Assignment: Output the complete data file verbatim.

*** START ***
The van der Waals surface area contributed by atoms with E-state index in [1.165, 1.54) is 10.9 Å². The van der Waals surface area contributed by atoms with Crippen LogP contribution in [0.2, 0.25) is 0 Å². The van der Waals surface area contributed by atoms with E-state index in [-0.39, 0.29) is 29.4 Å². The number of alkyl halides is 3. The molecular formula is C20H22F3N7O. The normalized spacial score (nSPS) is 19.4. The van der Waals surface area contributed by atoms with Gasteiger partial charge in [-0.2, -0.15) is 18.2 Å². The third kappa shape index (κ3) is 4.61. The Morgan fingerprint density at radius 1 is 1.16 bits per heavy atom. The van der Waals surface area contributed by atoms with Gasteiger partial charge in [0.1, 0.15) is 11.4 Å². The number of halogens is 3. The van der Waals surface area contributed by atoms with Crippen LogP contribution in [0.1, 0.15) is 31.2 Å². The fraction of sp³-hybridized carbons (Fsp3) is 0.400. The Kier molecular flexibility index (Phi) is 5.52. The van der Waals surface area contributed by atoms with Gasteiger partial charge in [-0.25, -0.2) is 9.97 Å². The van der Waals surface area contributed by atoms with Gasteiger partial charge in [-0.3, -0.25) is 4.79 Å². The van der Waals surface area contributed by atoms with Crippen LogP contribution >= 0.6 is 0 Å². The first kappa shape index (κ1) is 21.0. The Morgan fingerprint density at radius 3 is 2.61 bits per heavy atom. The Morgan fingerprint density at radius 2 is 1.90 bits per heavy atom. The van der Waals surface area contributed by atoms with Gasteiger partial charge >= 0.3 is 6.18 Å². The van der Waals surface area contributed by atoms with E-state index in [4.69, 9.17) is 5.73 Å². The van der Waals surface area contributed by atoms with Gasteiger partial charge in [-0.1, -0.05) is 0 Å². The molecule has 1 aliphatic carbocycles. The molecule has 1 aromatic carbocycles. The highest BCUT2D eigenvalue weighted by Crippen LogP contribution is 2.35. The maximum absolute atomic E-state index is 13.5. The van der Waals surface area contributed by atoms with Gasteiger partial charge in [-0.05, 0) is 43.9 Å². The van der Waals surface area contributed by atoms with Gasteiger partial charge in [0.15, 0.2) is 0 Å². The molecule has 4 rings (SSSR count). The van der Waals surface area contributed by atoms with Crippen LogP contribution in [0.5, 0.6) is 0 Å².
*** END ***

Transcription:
The van der Waals surface area contributed by atoms with E-state index in [1.165, 1.54) is 10.9 Å². The van der Waals surface area contributed by atoms with Crippen LogP contribution in [0.2, 0.25) is 0 Å². The van der Waals surface area contributed by atoms with E-state index in [-0.39, 0.29) is 29.4 Å². The number of alkyl halides is 3. The molecular formula is C20H22F3N7O. The normalized spacial score (nSPS) is 19.4. The van der Waals surface area contributed by atoms with Gasteiger partial charge in [-0.2, -0.15) is 18.2 Å². The third kappa shape index (κ3) is 4.61. The Morgan fingerprint density at radius 1 is 1.16 bits per heavy atom. The van der Waals surface area contributed by atoms with Gasteiger partial charge in [0.1, 0.15) is 11.4 Å². The number of halogens is 3. The van der Waals surface area contributed by atoms with Crippen LogP contribution in [0.1, 0.15) is 31.2 Å². The fraction of sp³-hybridized carbons (Fsp3) is 0.400. The Kier molecular flexibility index (Phi) is 5.52. The van der Waals surface area contributed by atoms with Gasteiger partial charge in [-0.25, -0.2) is 9.97 Å². The van der Waals surface area contributed by atoms with Gasteiger partial charge in [-0.3, -0.25) is 4.79 Å². The van der Waals surface area contributed by atoms with Crippen LogP contribution >= 0.6 is 0 Å². The first kappa shape index (κ1) is 21.0. The Morgan fingerprint density at radius 3 is 2.61 bits per heavy atom. The Morgan fingerprint density at radius 2 is 1.90 bits per heavy atom. The van der Waals surface area contributed by atoms with Gasteiger partial charge >= 0.3 is 6.18 Å². The van der Waals surface area contributed by atoms with E-state index in [4.69, 9.17) is 5.73 Å². The van der Waals surface area contributed by atoms with Gasteiger partial charge in [-0.1, -0.05) is 0 Å². The molecule has 1 aliphatic carbocycles. The molecule has 1 aromatic carbocycles. The highest BCUT2D eigenvalue weighted by Crippen LogP contribution is 2.35. The maximum absolute atomic E-state index is 13.5. The van der Waals surface area contributed by atoms with Gasteiger partial charge in [-0.05, 0) is 43.9 Å². The van der Waals surface area contributed by atoms with Gasteiger partial charge in [0.15, 0.2) is 0 Å². The molecule has 4 rings (SSSR count). The van der Waals surface area contributed by atoms with Crippen LogP contribution in [0.5, 0.6) is 0 Å².